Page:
I finally watched the new live action version of Beauty and the Beast, and as an original fan, I found it as magical and moving as ever. It surprised me that I could still be so moved by this “silly” fairytale that captured my six year old imagination, and I even felt a little silly admitting that. However, as I watched it, I thought about all the ways this story possibly influenced my life—my love for books and fancy libraries, pretty gowns and dresses, exploring castles, adventure, curiosity, fearlessness in the face of monsters (or adversity). I also thought about how apparently some folks were offended by Le Fou being gay, and boycotted the film. First of all, who cares. Secondly, if you’re really worried about your child being exposed to homosexuality in this film, well, I highly doubt they will notice it. I had no clue as a kid and didn’t care. All I saw was a funny, short side-kick, and all I cared about was the singing and dancing.
There was a meme going around about how people were so concerned about Le Fou being gay, but had no care or worry that Belle, a human woman, was falling in love with and kissing a beast. This sat with me as I watched the film, because the story does raise some very valid questions. This story is one that leads us to believe we can change a beast into a prince by loving him. In real life, that is not always the case.
Yet, so many of us girls like to love the “bad boy,” or the “broken boy.” We want to be the one who turns him good, we want to save him from his brokenness, we want to be the light to his darkness. I once lived with a beast and no matter how I tried to love him, he kept me locked up, he beat me, berated me, tortured me, and there was no changing him. He was very sick, and it didn’t matter how much I loved him, I could have been Aphrodite herself, and it wouldn’t matter. He needed help beyond me, and beyond love.
I’ve also dated a guy whom everyone loved, and in general is not a terrible human being, but there were parts of him that were very broken as the result of a very broken family. He was highly immature, especially emotionally immature. Could he eventually mature? Maybe…maybe not. He was an ego-maniac who lived off of attention—could he be brought down to earth? I don’t know.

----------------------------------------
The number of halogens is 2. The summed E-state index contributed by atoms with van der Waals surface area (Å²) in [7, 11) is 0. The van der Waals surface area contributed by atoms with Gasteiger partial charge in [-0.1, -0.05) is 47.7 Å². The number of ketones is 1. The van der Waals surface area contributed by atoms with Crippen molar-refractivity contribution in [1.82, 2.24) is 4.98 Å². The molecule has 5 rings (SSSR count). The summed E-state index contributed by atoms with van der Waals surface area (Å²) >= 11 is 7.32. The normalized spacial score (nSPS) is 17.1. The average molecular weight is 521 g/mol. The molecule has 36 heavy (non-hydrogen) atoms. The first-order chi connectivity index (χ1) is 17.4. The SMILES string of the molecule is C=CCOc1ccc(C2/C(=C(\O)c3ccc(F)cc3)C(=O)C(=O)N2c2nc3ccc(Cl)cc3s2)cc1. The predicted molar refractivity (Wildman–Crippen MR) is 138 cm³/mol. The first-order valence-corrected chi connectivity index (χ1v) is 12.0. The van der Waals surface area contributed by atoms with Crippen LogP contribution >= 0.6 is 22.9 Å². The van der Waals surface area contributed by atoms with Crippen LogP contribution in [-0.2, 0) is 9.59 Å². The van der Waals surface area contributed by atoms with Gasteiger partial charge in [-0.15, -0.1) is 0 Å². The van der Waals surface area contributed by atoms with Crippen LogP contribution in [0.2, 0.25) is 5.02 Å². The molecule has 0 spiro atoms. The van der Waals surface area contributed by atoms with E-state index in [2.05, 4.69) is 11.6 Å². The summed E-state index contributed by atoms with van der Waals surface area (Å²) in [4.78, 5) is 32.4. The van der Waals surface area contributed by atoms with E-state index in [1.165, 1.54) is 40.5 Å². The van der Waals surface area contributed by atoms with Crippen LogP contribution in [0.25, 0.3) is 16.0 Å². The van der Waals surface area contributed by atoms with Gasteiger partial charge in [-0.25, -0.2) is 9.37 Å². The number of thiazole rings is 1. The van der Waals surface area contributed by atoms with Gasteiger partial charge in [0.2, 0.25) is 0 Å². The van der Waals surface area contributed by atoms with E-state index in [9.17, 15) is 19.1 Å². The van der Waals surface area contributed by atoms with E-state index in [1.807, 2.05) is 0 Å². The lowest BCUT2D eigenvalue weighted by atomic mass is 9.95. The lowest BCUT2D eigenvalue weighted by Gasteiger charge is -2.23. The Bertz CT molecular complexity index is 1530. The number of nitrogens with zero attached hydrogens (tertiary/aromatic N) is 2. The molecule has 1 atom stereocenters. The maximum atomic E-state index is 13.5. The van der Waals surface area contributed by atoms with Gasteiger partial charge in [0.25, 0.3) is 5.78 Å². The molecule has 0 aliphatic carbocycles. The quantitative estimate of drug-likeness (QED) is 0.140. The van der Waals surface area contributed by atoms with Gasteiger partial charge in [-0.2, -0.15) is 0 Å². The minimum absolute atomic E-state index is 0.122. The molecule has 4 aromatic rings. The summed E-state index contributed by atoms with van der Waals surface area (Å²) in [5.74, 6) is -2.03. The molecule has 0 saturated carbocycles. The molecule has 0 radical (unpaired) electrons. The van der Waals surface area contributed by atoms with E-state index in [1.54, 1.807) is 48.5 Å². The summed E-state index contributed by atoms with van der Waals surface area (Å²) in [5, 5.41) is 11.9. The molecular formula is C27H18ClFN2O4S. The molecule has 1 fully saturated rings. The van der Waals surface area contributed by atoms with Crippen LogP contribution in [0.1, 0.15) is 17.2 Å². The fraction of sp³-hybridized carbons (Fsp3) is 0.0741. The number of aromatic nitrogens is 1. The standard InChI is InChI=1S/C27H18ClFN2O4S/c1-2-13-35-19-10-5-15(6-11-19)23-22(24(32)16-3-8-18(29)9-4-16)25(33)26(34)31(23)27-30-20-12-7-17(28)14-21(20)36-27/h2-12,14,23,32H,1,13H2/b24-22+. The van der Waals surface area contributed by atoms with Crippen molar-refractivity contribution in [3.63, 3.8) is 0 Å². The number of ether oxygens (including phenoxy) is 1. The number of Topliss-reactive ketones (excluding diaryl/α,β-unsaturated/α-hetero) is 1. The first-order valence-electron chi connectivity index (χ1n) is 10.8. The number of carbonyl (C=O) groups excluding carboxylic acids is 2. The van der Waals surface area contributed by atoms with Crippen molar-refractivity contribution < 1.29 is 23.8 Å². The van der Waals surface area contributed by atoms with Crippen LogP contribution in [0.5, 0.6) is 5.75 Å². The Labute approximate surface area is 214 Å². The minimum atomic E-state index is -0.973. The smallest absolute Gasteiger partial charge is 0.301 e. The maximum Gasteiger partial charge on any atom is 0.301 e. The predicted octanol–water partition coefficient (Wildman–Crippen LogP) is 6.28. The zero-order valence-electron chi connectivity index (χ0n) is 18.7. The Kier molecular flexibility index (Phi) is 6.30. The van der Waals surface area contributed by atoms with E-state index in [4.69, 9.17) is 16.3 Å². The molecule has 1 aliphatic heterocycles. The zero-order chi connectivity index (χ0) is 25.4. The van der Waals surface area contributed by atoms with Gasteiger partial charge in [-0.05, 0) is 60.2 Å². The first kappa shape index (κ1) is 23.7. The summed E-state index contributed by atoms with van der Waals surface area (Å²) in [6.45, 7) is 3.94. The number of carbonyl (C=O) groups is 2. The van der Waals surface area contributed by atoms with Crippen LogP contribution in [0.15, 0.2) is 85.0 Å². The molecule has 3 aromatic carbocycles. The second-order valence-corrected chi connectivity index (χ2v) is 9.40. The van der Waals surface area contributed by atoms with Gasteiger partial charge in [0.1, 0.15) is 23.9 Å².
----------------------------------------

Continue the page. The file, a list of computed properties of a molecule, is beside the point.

So that begs the question, do people change? Some folks are of the mindset that people do not change. I’m not entirely sure what belief I subscribe to on this matter. I believe that life happens, and the events of our lives can alter our perspectives and the way we live our lives. As I self-reflect on my own life, I wonder if certain events in my life have changed me. I wonder if some of my "flaws" and characteristics that I want to improve on have changed or can be changed. What causes me to act and react certain ways? If I can identify those triggers, can I change? I don't know, but I do believe that people can become more self-aware. The more self-aware I am of myself, the more I can change how I act and react. I also believe that if we are capable of change, the change must start with ourselves, the desire to change ourselves. And that goes back to being self-aware. It all boils down to self-awareness. If we’re self-aware, we can better choose our actions and words.
Be self-aware. Be love. Be brave. Be excellent to each other.
BIG LOVE & HUGS